In his strongest public statement yet suggesting that AMC, IFC and WE may be for sale, Cablevision chief exec James Dolan said Thursday he believes the cabler “still needs to make some strategic moves with our networks.”
Dolan spoke on a conference call to discuss company’s upbeat first quarter financials. Revenue rose nearly 5% and cable ops added 22,000 net basic subscribers and 140,000 digital subs.
Cash flow rose 30% to $354 million. Net losses were flat at about $119 million.
Yet the past three months have been tumultuous for Cablevision as James and his father, company founder and chairman Charles Dolan, battled over high-def service Voom, which was downsized and partly sold.
The cabler waged a failed last-minute bid for Adelphia Communications. And it’s also been aggressively fighting the city’s plans to build a stadium on Manhattan’s West Side that it sees as a threat to Madison Square Garden.
The various reports all fueled speculation that Cablevision would ultimately be split up, with cable systems and channels sold.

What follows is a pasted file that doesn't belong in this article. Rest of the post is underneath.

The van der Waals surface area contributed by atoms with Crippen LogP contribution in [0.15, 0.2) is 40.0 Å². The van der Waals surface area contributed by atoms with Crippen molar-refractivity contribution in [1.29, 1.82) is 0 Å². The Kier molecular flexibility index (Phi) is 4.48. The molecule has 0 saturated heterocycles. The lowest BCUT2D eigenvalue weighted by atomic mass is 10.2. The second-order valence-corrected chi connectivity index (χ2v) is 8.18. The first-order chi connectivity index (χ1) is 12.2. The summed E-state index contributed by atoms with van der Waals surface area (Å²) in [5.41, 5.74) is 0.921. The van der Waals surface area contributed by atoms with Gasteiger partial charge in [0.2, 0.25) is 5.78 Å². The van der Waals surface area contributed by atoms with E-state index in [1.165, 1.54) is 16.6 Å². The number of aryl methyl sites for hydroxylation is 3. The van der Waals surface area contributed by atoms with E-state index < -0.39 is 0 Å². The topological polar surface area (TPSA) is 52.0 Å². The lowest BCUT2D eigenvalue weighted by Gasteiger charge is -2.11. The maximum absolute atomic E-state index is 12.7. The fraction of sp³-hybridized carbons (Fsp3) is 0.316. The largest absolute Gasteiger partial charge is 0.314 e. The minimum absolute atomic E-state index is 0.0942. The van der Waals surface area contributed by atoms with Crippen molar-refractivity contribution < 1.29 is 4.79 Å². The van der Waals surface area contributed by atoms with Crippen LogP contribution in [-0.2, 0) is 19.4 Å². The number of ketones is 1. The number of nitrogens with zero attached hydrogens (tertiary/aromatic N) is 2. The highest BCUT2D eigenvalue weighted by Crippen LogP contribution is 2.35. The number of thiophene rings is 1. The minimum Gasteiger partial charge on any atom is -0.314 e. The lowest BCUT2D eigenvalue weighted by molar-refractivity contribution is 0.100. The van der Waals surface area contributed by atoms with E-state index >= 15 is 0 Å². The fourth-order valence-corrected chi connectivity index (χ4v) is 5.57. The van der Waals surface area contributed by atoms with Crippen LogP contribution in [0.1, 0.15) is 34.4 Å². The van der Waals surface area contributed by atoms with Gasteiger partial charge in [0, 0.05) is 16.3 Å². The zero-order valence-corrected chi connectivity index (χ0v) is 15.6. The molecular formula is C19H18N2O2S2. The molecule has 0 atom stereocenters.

Cablers juicy targets
Cable networks are about the juiciest, most desired acquisition targets in the media world — the one class of asset every major media CEO would be happy to buy. Pricetags generally reflect that.
All three nets are on the upswing, with AMC posting its strongest ratings quarter ever, execs said.
Together, AMC, IFC and WE: Women’s Entertainment saw revenue rise 7% to $135 million. Operating income grew 19% to $48 million. Company cited a 21% jump in ad revenue driven by higher sellout rates — offset in part by higher production and marketing costs.
At AMC, primetime ratings were up 5% season to date. “AMC is now a top 15 cable net in primetime,” said Rainbow chief Josh Sapan. He cited the net’s investment in original programming plus a focus on “popular classic movies.”